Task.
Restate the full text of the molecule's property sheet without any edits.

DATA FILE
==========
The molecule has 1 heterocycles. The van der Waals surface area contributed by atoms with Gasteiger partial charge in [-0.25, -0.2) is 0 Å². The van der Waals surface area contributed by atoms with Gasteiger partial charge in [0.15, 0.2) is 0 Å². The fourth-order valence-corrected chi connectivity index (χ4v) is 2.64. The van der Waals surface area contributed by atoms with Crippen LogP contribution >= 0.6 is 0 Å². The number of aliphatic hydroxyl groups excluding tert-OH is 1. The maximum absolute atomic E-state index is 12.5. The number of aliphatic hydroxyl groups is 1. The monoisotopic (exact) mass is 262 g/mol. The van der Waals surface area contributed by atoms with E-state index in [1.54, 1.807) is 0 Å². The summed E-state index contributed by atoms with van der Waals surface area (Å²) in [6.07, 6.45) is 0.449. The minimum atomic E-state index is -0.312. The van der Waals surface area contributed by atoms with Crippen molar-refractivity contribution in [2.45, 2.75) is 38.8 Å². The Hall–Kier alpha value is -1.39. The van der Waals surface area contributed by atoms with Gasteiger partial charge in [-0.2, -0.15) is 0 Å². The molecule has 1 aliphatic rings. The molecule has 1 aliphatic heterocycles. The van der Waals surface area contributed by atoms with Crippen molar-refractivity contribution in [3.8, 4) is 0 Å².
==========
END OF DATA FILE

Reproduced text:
The molecule has 1 heterocycles. The van der Waals surface area contributed by atoms with Gasteiger partial charge in [-0.25, -0.2) is 0 Å². The van der Waals surface area contributed by atoms with Gasteiger partial charge in [0.15, 0.2) is 0 Å². The fourth-order valence-corrected chi connectivity index (χ4v) is 2.64. The van der Waals surface area contributed by atoms with Crippen LogP contribution >= 0.6 is 0 Å². The number of aliphatic hydroxyl groups excluding tert-OH is 1. The maximum absolute atomic E-state index is 12.5. The number of aliphatic hydroxyl groups is 1. The monoisotopic (exact) mass is 262 g/mol. The van der Waals surface area contributed by atoms with E-state index in [1.54, 1.807) is 0 Å². The summed E-state index contributed by atoms with van der Waals surface area (Å²) in [6.07, 6.45) is 0.449. The minimum atomic E-state index is -0.312. The van der Waals surface area contributed by atoms with Crippen molar-refractivity contribution in [2.45, 2.75) is 38.8 Å². The Hall–Kier alpha value is -1.39. The van der Waals surface area contributed by atoms with Gasteiger partial charge in [-0.2, -0.15) is 0 Å². The molecule has 1 aliphatic rings. The molecule has 1 aliphatic heterocycles. The van der Waals surface area contributed by atoms with Crippen molar-refractivity contribution in [3.8, 4) is 0 Å².